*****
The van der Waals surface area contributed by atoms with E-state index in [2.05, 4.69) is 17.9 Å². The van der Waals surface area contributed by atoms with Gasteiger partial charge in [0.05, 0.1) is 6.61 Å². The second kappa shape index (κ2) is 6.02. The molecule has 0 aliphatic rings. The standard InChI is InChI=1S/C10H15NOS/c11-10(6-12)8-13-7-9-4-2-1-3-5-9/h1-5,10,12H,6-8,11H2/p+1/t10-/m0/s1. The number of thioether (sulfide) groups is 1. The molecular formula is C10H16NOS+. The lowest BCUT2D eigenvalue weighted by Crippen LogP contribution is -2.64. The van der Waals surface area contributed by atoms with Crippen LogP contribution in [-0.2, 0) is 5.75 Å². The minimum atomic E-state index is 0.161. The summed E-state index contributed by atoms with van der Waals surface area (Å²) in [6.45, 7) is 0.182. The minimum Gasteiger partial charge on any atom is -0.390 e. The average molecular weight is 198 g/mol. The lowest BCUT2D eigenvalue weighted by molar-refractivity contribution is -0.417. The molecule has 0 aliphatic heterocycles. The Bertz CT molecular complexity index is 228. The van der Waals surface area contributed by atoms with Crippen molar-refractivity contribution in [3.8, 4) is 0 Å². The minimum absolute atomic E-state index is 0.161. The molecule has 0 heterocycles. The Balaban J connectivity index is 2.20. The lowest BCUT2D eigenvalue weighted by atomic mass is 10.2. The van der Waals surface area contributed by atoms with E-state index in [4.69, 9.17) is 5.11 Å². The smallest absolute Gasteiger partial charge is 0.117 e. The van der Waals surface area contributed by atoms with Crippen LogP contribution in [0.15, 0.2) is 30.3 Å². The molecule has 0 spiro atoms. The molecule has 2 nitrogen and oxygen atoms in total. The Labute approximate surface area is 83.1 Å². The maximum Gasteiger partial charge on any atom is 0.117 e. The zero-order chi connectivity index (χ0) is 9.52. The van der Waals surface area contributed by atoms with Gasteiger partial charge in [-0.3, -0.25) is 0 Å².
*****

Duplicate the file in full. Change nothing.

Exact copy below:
The van der Waals surface area contributed by atoms with E-state index in [2.05, 4.69) is 17.9 Å². The van der Waals surface area contributed by atoms with Gasteiger partial charge in [0.05, 0.1) is 6.61 Å². The second kappa shape index (κ2) is 6.02. The molecule has 0 aliphatic rings. The standard InChI is InChI=1S/C10H15NOS/c11-10(6-12)8-13-7-9-4-2-1-3-5-9/h1-5,10,12H,6-8,11H2/p+1/t10-/m0/s1. The number of thioether (sulfide) groups is 1. The molecular formula is C10H16NOS+. The lowest BCUT2D eigenvalue weighted by Crippen LogP contribution is -2.64. The van der Waals surface area contributed by atoms with Crippen LogP contribution in [-0.2, 0) is 5.75 Å². The minimum atomic E-state index is 0.161. The summed E-state index contributed by atoms with van der Waals surface area (Å²) in [6.45, 7) is 0.182. The minimum Gasteiger partial charge on any atom is -0.390 e. The average molecular weight is 198 g/mol. The lowest BCUT2D eigenvalue weighted by molar-refractivity contribution is -0.417. The molecule has 0 aliphatic heterocycles. The Bertz CT molecular complexity index is 228. The van der Waals surface area contributed by atoms with Crippen molar-refractivity contribution in [3.8, 4) is 0 Å². The minimum absolute atomic E-state index is 0.161. The molecule has 0 heterocycles. The Balaban J connectivity index is 2.20. The lowest BCUT2D eigenvalue weighted by atomic mass is 10.2. The van der Waals surface area contributed by atoms with E-state index in [4.69, 9.17) is 5.11 Å². The smallest absolute Gasteiger partial charge is 0.117 e. The van der Waals surface area contributed by atoms with Crippen LogP contribution in [0.15, 0.2) is 30.3 Å². The molecule has 0 spiro atoms. The molecule has 2 nitrogen and oxygen atoms in total. The Labute approximate surface area is 83.1 Å². The maximum Gasteiger partial charge on any atom is 0.117 e. The zero-order chi connectivity index (χ0) is 9.52. The van der Waals surface area contributed by atoms with Gasteiger partial charge in [-0.3, -0.25) is 0 Å².